Int'l election monitors to observe Sri Lanka's polls

10:43, January 23, 2010      

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The foreign election observers who are now in Sri Lanka said on Friday that they would monitor the presidential elections in all districts including the North and East where Tamil Tiger rebels were defeated recently.

Forty election monitors of the Association of Asian Elections Authorities (AAEA) told reporters that they would try to observe the polling booths and counting centers which are vulnerable to violence and rigging of votes.

The monitors, who have arrived in the country at the invitation of Elections Commissioner Dayananda Dissanayake, said they would closely monitor the violence and rigging of votes on Jan. 26, the elections day.

Pre-election violence has shown an alarming rise during the past few days and local observers are predicting further increase with the D-Day being a few days away.

Both the ruling alliance and the main opposition made appeals to their supporters to give up violence and create a peaceful environment for a free and fair election.

Sri Lankan President Mahinda Rajapaksa, who declared polls two years before his term ends, is mainly challenged by former Army Commander Sarath Fonseka, who quit the military last November to contest the presidency on behalf of the opposition.

The monitors said they would deploy their members in every district but due to the distance they would not be able to visit all the polling booths.

They promised to closely monitor the election violence, but they would not be responsible for enforcing law and order. A report of the AAEA would be released on Jan. 28.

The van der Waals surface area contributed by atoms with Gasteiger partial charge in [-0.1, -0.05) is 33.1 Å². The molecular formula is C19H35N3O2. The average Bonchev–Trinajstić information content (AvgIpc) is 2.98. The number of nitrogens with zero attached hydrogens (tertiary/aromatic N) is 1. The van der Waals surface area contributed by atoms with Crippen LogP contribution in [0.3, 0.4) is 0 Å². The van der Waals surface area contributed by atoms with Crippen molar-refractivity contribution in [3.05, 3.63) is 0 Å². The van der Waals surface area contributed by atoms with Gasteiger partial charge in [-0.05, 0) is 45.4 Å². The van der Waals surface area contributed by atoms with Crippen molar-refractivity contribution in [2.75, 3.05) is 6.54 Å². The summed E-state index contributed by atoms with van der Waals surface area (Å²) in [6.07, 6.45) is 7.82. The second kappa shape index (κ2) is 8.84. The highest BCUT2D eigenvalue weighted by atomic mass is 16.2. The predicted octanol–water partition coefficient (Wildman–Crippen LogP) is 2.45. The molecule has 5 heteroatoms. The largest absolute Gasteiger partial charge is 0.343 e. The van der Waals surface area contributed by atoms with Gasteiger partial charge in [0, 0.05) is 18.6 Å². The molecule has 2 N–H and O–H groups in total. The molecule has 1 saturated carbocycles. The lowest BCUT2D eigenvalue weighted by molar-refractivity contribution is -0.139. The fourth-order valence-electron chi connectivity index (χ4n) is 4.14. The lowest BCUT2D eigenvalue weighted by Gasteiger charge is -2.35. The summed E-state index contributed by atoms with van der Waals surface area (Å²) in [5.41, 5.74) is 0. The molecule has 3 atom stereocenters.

Over 14 million registered voters in Sri Lanka will be casting their votes at over 11,000 polling booths to select the 6th president.

According to local polls monitors, nearly 800 election-related incidents of violence including five deaths had been reported since the election was declared late November.

The latest incident was Friday morning's grenade attack on the residence of a senior campaign officer of Fonseka in Colombo.

While the opposition's accusations against the government on violence and plans to rig votes are mounting, the government claimed that the opposition deployed army-deserters and accused them of creating pre-polls violence.

The foreign ministry said in a statement that these deserters who were well trained on weapon handling would be used more in the forthcoming election.

"These deserters are not only trained in handling weapons and small arms but some even possess them. There are also former insurgents who are part of the opposition," the statement said.

Source: Xinhua
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